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Women in biology

The Royal Society of Biology is concerned about the loss of women from the biosciences workforce and the low number that progress to senior positions in universities and research institutes, government, business and industry. The lack of women in decision-making positions is perhaps more surprising in the biosciences than in other scientific disciplines given the large proportion of women at undergraduate and postgraduate level.

The Society recognises its important role in setting standards of good practice and encouraging the full participation of women in the Society and in the discipline as a whole. Accordingly, the Society will:

  • assign responsibility for this issue at a senior level
  • seek to ensure an appropriate gender balance on its Committees and working groups
  • monitor and review the regulations governing membership, prizes, awards and grants to ensure that they recognise individuals with non-standard career patterns
  • actively encourage the nomination and self-nomination of women into the membership of the Society and for its prizes and awards, and ensure that it considers women when proposing nominees for external prizes and positions
  • actively seek to include women speakers in its meetings and give consideration to provisions that enable participation by individuals with caring responsibilities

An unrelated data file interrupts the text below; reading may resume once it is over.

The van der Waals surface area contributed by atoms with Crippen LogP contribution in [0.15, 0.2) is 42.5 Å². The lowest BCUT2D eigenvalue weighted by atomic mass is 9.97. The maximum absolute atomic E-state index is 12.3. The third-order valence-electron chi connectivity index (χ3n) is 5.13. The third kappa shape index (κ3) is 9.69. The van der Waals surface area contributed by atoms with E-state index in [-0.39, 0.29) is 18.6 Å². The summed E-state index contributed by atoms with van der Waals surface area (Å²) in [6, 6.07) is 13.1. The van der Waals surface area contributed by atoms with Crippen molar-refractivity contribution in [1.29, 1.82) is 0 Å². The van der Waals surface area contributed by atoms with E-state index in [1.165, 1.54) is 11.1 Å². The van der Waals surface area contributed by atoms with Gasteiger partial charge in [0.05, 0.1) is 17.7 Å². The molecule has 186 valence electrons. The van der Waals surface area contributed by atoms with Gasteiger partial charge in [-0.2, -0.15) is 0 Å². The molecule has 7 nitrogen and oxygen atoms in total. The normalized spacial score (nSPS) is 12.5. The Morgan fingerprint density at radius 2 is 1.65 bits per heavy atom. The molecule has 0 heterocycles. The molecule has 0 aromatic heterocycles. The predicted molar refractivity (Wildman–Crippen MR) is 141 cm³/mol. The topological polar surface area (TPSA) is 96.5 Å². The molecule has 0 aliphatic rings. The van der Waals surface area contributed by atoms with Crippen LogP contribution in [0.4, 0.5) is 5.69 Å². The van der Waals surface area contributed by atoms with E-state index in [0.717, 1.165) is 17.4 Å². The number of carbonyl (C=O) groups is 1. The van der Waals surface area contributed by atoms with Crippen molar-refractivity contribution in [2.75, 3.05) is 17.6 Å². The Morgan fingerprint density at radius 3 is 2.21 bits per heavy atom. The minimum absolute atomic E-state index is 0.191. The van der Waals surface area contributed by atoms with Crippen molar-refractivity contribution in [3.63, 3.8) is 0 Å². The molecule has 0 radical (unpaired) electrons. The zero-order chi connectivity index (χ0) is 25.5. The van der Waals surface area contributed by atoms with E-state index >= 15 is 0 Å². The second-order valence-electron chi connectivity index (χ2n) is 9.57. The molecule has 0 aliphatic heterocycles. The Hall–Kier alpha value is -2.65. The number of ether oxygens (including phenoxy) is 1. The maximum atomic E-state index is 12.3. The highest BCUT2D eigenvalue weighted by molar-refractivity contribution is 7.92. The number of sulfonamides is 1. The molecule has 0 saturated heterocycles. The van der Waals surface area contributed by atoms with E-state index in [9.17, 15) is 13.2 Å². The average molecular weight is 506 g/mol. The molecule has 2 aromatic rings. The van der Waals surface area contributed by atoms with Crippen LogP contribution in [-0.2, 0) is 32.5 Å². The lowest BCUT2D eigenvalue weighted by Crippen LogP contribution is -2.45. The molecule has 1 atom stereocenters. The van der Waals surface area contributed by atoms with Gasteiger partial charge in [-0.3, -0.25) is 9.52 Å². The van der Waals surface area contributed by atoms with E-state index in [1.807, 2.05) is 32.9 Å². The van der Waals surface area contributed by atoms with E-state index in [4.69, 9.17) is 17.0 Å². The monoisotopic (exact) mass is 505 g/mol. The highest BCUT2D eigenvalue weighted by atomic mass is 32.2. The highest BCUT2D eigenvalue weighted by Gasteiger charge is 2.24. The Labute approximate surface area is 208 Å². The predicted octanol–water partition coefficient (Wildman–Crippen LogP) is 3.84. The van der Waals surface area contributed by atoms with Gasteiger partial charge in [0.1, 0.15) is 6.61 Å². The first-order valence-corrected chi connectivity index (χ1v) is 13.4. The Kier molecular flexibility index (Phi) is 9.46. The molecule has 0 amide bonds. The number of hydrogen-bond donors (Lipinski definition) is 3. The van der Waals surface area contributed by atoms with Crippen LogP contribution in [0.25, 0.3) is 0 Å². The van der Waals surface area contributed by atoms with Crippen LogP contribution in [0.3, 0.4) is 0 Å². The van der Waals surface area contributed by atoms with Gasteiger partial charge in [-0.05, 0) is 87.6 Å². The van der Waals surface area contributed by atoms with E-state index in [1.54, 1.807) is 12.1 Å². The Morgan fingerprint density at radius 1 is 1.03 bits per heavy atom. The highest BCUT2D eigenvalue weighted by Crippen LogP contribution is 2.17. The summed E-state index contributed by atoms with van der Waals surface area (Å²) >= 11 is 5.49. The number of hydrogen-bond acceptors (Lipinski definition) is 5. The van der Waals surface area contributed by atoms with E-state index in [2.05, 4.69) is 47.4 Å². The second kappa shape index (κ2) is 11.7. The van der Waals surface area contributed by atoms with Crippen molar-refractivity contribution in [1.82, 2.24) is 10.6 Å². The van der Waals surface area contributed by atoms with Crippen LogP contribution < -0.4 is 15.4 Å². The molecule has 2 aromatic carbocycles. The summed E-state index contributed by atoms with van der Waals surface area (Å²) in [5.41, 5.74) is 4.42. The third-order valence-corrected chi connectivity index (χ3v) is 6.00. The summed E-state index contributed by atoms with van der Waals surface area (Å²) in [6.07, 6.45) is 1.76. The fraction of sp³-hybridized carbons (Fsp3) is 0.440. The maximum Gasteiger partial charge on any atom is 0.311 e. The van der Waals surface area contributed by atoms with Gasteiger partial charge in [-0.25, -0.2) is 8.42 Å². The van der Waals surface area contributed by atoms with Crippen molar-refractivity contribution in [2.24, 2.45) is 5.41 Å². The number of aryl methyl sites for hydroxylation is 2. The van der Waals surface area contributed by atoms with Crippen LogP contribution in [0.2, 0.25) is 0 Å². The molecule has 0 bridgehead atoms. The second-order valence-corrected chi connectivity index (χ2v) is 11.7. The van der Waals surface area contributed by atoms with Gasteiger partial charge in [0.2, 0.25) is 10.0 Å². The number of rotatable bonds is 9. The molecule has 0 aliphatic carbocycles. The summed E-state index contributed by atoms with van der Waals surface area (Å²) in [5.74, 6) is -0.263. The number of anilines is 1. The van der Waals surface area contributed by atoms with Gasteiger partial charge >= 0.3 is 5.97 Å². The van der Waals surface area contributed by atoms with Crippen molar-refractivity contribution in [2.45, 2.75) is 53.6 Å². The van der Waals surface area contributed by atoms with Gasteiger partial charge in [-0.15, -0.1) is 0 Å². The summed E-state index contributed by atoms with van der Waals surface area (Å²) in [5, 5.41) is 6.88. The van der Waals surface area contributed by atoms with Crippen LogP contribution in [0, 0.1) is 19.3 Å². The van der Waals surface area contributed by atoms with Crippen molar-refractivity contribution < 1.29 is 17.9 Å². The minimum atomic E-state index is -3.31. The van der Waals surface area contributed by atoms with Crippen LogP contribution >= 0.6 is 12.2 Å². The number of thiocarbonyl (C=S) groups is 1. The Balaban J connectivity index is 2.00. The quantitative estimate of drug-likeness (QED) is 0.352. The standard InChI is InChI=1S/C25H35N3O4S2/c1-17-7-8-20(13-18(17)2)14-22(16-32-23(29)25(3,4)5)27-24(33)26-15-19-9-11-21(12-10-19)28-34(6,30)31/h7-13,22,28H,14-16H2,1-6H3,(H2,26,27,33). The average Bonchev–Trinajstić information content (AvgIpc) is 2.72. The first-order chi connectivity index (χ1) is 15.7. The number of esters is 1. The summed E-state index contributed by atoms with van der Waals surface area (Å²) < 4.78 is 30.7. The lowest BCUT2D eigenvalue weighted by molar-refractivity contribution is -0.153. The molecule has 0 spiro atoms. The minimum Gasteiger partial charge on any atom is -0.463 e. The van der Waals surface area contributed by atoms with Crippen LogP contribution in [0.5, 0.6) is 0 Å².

• collect and analyse data to allow monitoring of the above and report this regularly to Council
  • advocate good practice across the STEM community

The Society is a signatory of the WISE (formerly UKRC) Chief Executive Officer Charter demonstrating our commitment to women in science, engineering and technology (SET), and sits on the committee of the Athena Forum, which provides strategic oversight of developments to address gender inequality in STEM.

The Royal Society of Biology responded to the House of Commons Science and Technology Select Committee's inquiry into women in academic STEM careers. We provided evidence on why the numbers of women in STEM academic careers decline further up the career ladder and, when women leave academia, what careers they transition into. We also set out the Society's views on what universities and the higher education sector should do to retain women graduates and PhD students in academic careers and what role the Government should take in encouraging the retention of women in academic STEM careers. Many of our concerns were highlighted in the Committee’s subsequent report, and the Royal Society of Biology was quoted six times. Read our full response. We also produced a news story which details the Society's response to the report.

Dr Caroline Wallace was part of the team at the Royal Society of Edinburgh that are researching the under-representation of women in science, technology, engineering and maths (STEM). The RSE report entitled 'Tapping all our Talents. Women in science, technology, engineering and mathematics: a strategy for Scotland' is available to download.

The Royal Society of Biology Fellow Professor Ottoline Leyser lead the 'Mothers in science: 64 ways to have it all’ project on behalf of the Royal Society; an inspirational book illustrating the career paths of career path of a research group leader in academic science alongside events in family life.

The Society's policy team assisted Jan Peters and Fellow Dr Nancy Lane last year in their research for an article on The Status of Women in the Life Sciences. The article is available via Wiley Online (£).